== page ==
Sunday, March 2, 2014
I'd only just turned the corner on my street when a father and a son invited me up to their garage to see a project that has occupied them for the past four years. This something bright and red they've building. This piece of history, restored. "Hey, Sweetheart," they called to me, as I was walking by. "Have a minute?"
I always have a minute for these two men who are, in so many ways, the pillars here. In addition to their day jobs, they keep this place whole—mowing lawns, collecting leaves, fixing cars, plowing snow, unsticking doors that get stuck. I've watched the son grow up. I've watched the father never grow old. "Hey, Sweetheart," they call. "You need a ride, Sweetie?" "Your house weathering the snow?" "Anything you need, you holler."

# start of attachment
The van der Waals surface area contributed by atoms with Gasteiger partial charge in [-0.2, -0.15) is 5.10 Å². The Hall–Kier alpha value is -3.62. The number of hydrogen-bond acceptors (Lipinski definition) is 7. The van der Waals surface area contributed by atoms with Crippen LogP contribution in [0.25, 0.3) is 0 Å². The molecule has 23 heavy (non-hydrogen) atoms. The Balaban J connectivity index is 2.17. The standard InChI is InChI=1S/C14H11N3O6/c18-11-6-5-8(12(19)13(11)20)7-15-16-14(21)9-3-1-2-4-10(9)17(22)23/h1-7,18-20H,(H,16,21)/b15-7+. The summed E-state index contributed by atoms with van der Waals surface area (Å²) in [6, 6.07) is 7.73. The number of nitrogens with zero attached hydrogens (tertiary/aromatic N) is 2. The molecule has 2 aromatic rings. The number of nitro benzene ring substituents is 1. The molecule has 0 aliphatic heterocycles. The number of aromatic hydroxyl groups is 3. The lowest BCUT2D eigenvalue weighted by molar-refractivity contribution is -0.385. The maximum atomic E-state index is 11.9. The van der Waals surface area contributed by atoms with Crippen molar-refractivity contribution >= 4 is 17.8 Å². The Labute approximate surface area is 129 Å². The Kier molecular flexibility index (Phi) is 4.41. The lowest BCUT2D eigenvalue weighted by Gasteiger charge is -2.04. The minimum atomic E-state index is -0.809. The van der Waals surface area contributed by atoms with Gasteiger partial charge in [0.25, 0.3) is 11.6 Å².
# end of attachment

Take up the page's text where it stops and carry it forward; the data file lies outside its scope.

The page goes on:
They are the irreplaceables—this father and son. They are how I know I'm home—that I picked the right corner of this town to raise my son, to grow up and old. "Sweetheart," they say, "let us know what you need." "Sweetheart, we'll be here if you call."
I snapped this photograph on my way back from the store. Still a little pink in the sky, still a little hope that the forecast of another storm will be a weather anchor's lie. But if the snow comes as they say the snow will come, I know where the lights will still burn.